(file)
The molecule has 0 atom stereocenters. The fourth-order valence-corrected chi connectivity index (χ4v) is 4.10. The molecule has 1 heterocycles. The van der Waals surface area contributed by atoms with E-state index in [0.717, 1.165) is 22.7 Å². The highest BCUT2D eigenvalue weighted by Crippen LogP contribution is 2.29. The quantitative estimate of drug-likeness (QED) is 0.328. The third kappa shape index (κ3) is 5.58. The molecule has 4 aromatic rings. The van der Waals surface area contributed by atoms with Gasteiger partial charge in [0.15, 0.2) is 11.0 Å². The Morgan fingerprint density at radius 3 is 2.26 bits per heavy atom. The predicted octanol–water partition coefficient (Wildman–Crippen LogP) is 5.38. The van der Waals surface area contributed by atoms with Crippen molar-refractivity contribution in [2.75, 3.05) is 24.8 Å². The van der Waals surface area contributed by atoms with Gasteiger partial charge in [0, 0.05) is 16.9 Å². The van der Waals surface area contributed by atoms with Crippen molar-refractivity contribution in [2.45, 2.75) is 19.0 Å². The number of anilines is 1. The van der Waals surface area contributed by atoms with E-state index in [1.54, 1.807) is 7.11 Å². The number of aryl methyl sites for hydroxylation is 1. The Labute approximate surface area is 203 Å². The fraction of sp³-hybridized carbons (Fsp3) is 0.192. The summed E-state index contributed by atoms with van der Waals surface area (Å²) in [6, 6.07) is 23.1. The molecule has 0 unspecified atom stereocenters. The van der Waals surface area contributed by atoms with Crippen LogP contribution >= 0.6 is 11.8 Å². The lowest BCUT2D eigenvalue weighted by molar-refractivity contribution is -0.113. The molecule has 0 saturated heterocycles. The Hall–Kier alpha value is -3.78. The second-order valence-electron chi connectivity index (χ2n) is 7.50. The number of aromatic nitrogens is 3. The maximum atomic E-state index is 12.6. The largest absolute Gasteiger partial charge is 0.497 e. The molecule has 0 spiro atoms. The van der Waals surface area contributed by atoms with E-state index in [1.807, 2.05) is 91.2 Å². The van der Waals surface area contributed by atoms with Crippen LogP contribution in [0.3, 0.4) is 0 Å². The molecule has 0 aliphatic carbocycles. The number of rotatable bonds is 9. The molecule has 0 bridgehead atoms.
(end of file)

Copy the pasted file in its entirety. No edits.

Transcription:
The molecule has 0 atom stereocenters. The fourth-order valence-corrected chi connectivity index (χ4v) is 4.10. The molecule has 1 heterocycles. The van der Waals surface area contributed by atoms with E-state index in [0.717, 1.165) is 22.7 Å². The highest BCUT2D eigenvalue weighted by Crippen LogP contribution is 2.29. The quantitative estimate of drug-likeness (QED) is 0.328. The third kappa shape index (κ3) is 5.58. The molecule has 4 aromatic rings. The van der Waals surface area contributed by atoms with Gasteiger partial charge in [0.15, 0.2) is 11.0 Å². The Morgan fingerprint density at radius 3 is 2.26 bits per heavy atom. The predicted octanol–water partition coefficient (Wildman–Crippen LogP) is 5.38. The van der Waals surface area contributed by atoms with Crippen molar-refractivity contribution in [2.75, 3.05) is 24.8 Å². The van der Waals surface area contributed by atoms with Gasteiger partial charge in [0, 0.05) is 16.9 Å². The van der Waals surface area contributed by atoms with Crippen molar-refractivity contribution in [2.45, 2.75) is 19.0 Å². The number of anilines is 1. The van der Waals surface area contributed by atoms with E-state index in [1.54, 1.807) is 7.11 Å². The number of aryl methyl sites for hydroxylation is 1. The Labute approximate surface area is 203 Å². The fraction of sp³-hybridized carbons (Fsp3) is 0.192. The summed E-state index contributed by atoms with van der Waals surface area (Å²) in [6, 6.07) is 23.1. The molecule has 0 unspecified atom stereocenters. The van der Waals surface area contributed by atoms with Crippen LogP contribution >= 0.6 is 11.8 Å². The lowest BCUT2D eigenvalue weighted by molar-refractivity contribution is -0.113. The molecule has 0 saturated heterocycles. The Hall–Kier alpha value is -3.78. The second-order valence-electron chi connectivity index (χ2n) is 7.50. The number of aromatic nitrogens is 3. The maximum atomic E-state index is 12.6. The largest absolute Gasteiger partial charge is 0.497 e. The molecule has 0 spiro atoms. The van der Waals surface area contributed by atoms with E-state index in [1.807, 2.05) is 91.2 Å². The van der Waals surface area contributed by atoms with Crippen LogP contribution in [0.3, 0.4) is 0 Å². The molecule has 0 aliphatic carbocycles. The number of rotatable bonds is 9. The molecule has 0 bridgehead atoms.